When terrorists struck at the United States in 2001, they targeted the stock exchange, symbol of that country’s merchant success. Today, in the United Kingdom, they targeted Parliament.
“Parliament,” Enoch Powell used to say, “is a word of magic and power in this country”. Our national story is, in a sense, the story of a great hall on a bend in the Thames. Successive chapters in that story – the Reformation, the Civil War, the Glorious Revolution, the American Revolution – were experienced at least partly as parliamentary events.
As I write these words, we know almost nothing about the perpetrators’ motives. Few things are as ugly, in the aftermath of a terrorist attack, as commentators wanting the criminals to fit – or not to fit – a particular profile. The only things we can at this stage infer are, first, that the attackers were prepared to attack teenage tourists; and, second, that they saw Parliament as their chief target.
Whether that peculiar combination of inhumanity and political awareness makes them psychopaths or militants, we can’t yet say. The line between those two categories is not always as clear as commentators think. What we can say is that, for once, the phrase “attack on our democracy” is exactly apposite.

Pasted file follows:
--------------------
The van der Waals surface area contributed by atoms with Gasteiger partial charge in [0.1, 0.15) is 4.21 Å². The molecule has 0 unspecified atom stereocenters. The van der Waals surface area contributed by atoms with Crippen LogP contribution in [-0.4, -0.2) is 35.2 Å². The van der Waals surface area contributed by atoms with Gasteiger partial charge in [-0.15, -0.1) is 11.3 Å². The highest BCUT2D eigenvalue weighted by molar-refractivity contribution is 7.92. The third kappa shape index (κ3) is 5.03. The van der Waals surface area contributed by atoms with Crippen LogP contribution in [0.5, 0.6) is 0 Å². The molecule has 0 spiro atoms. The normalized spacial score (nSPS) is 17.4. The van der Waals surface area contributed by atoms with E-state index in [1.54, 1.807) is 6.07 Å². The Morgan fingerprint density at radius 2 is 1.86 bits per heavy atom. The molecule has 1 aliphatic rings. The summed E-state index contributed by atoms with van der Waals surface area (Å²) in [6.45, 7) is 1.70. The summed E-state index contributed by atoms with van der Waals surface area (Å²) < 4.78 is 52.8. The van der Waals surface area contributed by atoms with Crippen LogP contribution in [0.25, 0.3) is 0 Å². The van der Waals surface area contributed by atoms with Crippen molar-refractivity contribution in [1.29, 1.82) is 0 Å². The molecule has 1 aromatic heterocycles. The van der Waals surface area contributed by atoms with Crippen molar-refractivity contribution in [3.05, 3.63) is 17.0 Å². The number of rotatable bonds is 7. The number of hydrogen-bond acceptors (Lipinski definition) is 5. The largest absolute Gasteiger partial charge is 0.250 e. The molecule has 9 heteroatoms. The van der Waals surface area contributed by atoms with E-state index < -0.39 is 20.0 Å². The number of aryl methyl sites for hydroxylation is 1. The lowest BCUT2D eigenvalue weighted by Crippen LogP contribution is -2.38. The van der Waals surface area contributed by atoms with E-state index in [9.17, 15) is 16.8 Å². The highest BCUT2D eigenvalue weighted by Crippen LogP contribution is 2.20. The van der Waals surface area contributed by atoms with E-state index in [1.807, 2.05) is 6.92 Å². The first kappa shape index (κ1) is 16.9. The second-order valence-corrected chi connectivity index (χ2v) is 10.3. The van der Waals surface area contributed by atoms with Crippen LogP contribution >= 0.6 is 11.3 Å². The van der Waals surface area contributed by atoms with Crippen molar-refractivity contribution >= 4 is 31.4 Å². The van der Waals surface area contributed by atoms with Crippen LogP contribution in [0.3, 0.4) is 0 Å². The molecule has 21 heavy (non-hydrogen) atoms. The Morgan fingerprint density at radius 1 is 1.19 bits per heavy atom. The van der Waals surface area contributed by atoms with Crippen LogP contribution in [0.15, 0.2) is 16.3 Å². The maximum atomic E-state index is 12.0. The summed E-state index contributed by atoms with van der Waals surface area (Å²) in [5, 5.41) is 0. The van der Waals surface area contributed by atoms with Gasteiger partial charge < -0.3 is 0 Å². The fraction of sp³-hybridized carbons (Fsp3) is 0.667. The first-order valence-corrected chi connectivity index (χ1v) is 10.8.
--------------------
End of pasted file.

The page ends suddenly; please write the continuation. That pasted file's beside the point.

It is only natural to take things for granted. How many times have you walked past a police officer with nothing more than a mumbled greeting? Next time, remember that the copper you are walking past is prepared, if need arises, to place himself between you and a gunman.
Likewise, how many times have you complained about the uselessness of our MPs? Perhaps you have even repeated some tired jokes along the lines of “Guy Fawkes, where are you now that we need you?”
Those jokes were never especially clever. The reason we commemorate Guy Fawkes Night – the reason it is pretty much the only historical date that British people still remember – is that it marks the preservation of our way of life. It takes a real effort, in our light-polluted present, to imagine how dark England was in the 17th century, and to recapture the emotions that must have been stirred as people saw orange sparks cresting the downs, the beacons lit, for once, not as a warning of foreign invasion, but in celebration.
Guy Fawkes, too, had struck directly at our legislature. The plotters were not content with assassinating King James. They wanted to wipe out his MPs, too, and to set up a clerical absolutism in their place. Parliament, at least on one level, symbolised free speech, free association and free conscience.
On successive November 5ths, for more than four centuries, we have celebrated the supremacy of Parliament, knowing that that phrase is really a shorthand for the supremacy of the people.
And parliamentary supremacy cannot be exercised other than by elected representatives. They are our champions and our servants; and when they let us down, we implicitly let ourselves down. Try to remember that the next time you hear some sneering comment about the hopelessness of MPs as a group. The chief alternatives to MPs that have so far been tried are anarchy, fascism, the dictatorship of the proletariat, absolute monarchy or theocracy.
For some people, whether bad or mad, democracy is in itself a provocation. So much so, in a few cases, that they see Parliament as a place to be attacked. For the rest of us, that should be reason enough to want Parliament defended. In every sense.